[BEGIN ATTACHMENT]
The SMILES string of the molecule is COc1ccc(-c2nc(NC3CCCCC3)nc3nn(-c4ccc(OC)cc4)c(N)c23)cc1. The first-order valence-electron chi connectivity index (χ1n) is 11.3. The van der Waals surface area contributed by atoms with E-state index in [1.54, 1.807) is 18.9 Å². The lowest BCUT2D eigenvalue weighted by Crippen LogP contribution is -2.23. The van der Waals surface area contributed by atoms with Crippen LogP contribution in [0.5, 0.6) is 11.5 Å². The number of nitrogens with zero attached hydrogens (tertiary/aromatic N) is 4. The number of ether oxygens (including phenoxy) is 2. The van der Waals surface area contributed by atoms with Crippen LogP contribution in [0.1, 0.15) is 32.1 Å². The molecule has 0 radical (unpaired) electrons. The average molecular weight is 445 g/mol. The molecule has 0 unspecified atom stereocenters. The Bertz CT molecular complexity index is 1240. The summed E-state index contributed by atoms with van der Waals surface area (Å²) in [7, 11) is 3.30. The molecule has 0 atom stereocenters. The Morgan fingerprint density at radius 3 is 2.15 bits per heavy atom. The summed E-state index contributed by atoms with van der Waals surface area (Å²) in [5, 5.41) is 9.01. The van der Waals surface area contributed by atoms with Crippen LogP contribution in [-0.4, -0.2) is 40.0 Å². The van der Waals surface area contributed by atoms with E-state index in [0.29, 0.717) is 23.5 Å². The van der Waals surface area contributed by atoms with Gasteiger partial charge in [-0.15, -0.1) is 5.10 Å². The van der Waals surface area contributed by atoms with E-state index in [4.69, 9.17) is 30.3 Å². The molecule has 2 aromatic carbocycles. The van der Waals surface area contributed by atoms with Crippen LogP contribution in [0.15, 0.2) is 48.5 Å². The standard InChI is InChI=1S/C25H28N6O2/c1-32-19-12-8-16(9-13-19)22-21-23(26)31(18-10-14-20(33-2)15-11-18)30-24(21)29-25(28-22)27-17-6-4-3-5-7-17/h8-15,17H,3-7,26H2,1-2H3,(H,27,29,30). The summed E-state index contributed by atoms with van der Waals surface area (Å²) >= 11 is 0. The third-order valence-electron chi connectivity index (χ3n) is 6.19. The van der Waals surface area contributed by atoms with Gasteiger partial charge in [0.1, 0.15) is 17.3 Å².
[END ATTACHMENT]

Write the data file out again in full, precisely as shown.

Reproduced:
The SMILES string of the molecule is COc1ccc(-c2nc(NC3CCCCC3)nc3nn(-c4ccc(OC)cc4)c(N)c23)cc1. The first-order valence-electron chi connectivity index (χ1n) is 11.3. The van der Waals surface area contributed by atoms with E-state index in [1.54, 1.807) is 18.9 Å². The lowest BCUT2D eigenvalue weighted by Crippen LogP contribution is -2.23. The van der Waals surface area contributed by atoms with Crippen LogP contribution in [0.5, 0.6) is 11.5 Å². The number of nitrogens with zero attached hydrogens (tertiary/aromatic N) is 4. The number of ether oxygens (including phenoxy) is 2. The van der Waals surface area contributed by atoms with Crippen LogP contribution in [0.1, 0.15) is 32.1 Å². The molecule has 0 radical (unpaired) electrons. The average molecular weight is 445 g/mol. The molecule has 0 unspecified atom stereocenters. The Bertz CT molecular complexity index is 1240. The summed E-state index contributed by atoms with van der Waals surface area (Å²) in [7, 11) is 3.30. The molecule has 0 atom stereocenters. The Morgan fingerprint density at radius 3 is 2.15 bits per heavy atom. The summed E-state index contributed by atoms with van der Waals surface area (Å²) in [5, 5.41) is 9.01. The van der Waals surface area contributed by atoms with Crippen LogP contribution in [-0.4, -0.2) is 40.0 Å². The van der Waals surface area contributed by atoms with E-state index in [0.29, 0.717) is 23.5 Å². The van der Waals surface area contributed by atoms with Gasteiger partial charge in [-0.15, -0.1) is 5.10 Å². The van der Waals surface area contributed by atoms with E-state index in [4.69, 9.17) is 30.3 Å². The molecule has 2 aromatic carbocycles. The van der Waals surface area contributed by atoms with Crippen LogP contribution in [0.15, 0.2) is 48.5 Å². The standard InChI is InChI=1S/C25H28N6O2/c1-32-19-12-8-16(9-13-19)22-21-23(26)31(18-10-14-20(33-2)15-11-18)30-24(21)29-25(28-22)27-17-6-4-3-5-7-17/h8-15,17H,3-7,26H2,1-2H3,(H,27,29,30). The summed E-state index contributed by atoms with van der Waals surface area (Å²) >= 11 is 0. The third-order valence-electron chi connectivity index (χ3n) is 6.19. The van der Waals surface area contributed by atoms with Gasteiger partial charge in [0.1, 0.15) is 17.3 Å².